Yankees News: Aaron Judge, Dellin Betances Not Too Worried About Giancarlo Stanton’s Slump

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Giancarlo Stanton was expected to make a huge impact for the New York Yankees after he was traded from the Miami Marlins. However, Stanton has yet to live up to expectations, and is actually struggling big time for New York early in the 2018 MLB season.

Stanton, who moved to New York after the stunning trade between the Marlins and the Yankees in December, is hitting 0.196 this season with only three home runs and seven RBIs against 22 strikeouts. His stats pale in comparison to his numbers last season, when he averaged 0.281 with 59 home runs and 132 RBIs for the Marlins.

New York fans are already expressing their disappointment over Stanton, which is actually not surprising because they have high expectations. But while the 28-year-old superstar is having a disastrous start this year, teammates Aaron Judge and Dellin Betances are not too worried about it.

Judge, who was one of the first players to welcome Stanton to New York with open arms, said that it is too early to panic. He pointed out that the California native is still adjusting to a new environment, and will eventually find his rhythm. Judge then assured that they’ve got Stanton’s back despite his recent struggles.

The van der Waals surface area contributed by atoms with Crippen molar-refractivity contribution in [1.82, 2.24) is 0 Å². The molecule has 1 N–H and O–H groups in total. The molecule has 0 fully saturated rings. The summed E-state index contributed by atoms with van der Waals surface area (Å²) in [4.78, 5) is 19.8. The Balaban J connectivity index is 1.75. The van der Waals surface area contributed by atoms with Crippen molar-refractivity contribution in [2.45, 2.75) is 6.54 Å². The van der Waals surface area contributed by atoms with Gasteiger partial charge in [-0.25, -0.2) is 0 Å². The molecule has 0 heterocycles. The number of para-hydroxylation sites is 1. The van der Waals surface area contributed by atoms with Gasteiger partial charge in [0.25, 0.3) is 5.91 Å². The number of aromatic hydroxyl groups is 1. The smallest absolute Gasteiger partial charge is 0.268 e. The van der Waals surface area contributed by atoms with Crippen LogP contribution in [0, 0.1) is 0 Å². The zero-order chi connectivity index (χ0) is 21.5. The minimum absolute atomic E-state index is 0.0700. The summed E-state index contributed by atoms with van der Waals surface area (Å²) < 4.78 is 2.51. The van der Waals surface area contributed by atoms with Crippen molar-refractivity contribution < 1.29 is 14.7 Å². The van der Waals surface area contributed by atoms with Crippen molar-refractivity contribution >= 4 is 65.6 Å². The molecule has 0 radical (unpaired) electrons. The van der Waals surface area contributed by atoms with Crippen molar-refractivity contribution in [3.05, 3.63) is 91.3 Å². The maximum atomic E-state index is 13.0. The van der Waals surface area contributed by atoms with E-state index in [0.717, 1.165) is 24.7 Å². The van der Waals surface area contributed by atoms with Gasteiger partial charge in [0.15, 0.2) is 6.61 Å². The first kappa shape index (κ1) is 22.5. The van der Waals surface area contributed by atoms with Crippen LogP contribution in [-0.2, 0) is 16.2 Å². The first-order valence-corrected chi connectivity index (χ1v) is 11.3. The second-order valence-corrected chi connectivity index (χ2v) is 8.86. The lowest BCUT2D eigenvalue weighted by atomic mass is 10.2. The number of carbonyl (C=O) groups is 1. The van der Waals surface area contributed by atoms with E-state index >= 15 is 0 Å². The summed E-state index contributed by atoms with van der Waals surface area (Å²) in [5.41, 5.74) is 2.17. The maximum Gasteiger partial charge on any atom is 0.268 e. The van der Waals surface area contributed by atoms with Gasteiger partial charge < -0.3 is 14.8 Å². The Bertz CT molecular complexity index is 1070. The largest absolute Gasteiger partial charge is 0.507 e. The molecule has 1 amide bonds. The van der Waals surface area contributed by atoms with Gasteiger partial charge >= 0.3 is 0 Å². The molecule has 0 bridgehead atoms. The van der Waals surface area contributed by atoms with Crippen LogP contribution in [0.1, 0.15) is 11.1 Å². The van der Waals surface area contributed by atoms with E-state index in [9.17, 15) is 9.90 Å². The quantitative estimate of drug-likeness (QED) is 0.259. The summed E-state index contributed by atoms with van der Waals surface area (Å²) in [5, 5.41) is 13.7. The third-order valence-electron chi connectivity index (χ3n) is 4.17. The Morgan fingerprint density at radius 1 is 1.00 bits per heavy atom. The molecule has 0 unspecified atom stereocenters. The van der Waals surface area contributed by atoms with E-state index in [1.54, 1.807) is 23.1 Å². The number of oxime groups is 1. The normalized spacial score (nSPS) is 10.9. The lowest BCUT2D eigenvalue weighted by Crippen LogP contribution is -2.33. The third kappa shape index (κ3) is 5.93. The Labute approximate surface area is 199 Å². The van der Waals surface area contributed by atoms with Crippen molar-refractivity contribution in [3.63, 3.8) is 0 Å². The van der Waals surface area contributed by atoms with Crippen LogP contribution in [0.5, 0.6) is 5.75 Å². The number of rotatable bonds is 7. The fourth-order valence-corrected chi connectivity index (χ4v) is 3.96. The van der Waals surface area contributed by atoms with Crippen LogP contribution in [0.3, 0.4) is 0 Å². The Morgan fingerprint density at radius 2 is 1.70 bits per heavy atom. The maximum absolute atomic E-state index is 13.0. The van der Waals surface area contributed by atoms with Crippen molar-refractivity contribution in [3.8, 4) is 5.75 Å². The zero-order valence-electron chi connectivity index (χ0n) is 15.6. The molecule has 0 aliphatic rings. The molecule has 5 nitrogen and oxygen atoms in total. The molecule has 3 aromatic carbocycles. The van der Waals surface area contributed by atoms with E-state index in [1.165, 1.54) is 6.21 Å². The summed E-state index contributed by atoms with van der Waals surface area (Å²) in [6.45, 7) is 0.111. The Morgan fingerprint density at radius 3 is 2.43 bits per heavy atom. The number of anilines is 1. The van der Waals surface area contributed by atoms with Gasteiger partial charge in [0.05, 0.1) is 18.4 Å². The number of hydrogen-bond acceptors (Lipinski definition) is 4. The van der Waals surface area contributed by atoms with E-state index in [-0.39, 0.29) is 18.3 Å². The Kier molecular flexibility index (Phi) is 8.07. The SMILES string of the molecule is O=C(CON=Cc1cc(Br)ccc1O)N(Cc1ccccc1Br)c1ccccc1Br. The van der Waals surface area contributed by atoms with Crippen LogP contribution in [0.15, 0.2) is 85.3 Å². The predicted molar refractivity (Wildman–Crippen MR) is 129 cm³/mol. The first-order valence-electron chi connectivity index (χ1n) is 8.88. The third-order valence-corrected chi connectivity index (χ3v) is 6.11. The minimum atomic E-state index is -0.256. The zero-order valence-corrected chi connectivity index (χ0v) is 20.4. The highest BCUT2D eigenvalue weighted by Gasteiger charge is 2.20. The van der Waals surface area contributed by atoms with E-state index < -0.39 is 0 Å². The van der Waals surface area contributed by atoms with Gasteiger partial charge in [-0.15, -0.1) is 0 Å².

“Stanton’s a great hitter,” Judge said, according to NJ Advance Media. “It’s still early in the season. We’re going to look back on this in August and laugh about it.”

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Betances also had the same take on Stanton’s early-season slump, saying that the former Marlins superstar is still adjusting to the competition in the American League. He said that coming to New York would be very hard for any player, and it will be much more difficult if the player is from a different league. The Yankees relief pitcher believes that Stanton is still on an adjustment period, but he is convinced that their new hitter will be fine down the road.

“There’s a lot of new pitching that he’s never faced before,” Betances said. “I think that’s the toughest part.”

Randy Miller of NJ Advance Media also agreed that hitters who switched leagues before struggled because of their unfamiliarity with the pitchers that they are facing. Miller also pointed out that Stanton cannot be judged based on his performance in the first two weeks because the right fielder also had slow starts for the Marlins before.

Miller added that playing at Yankee Stadium might have also affected Stanton’s rhythm, but fans should not lose hope, saying that the new Yankee is still on pace to have 48 home runs and 113 RBIs this season. He could even surpass it once he gets hot and find his usual rhythm wearing the pinstripes.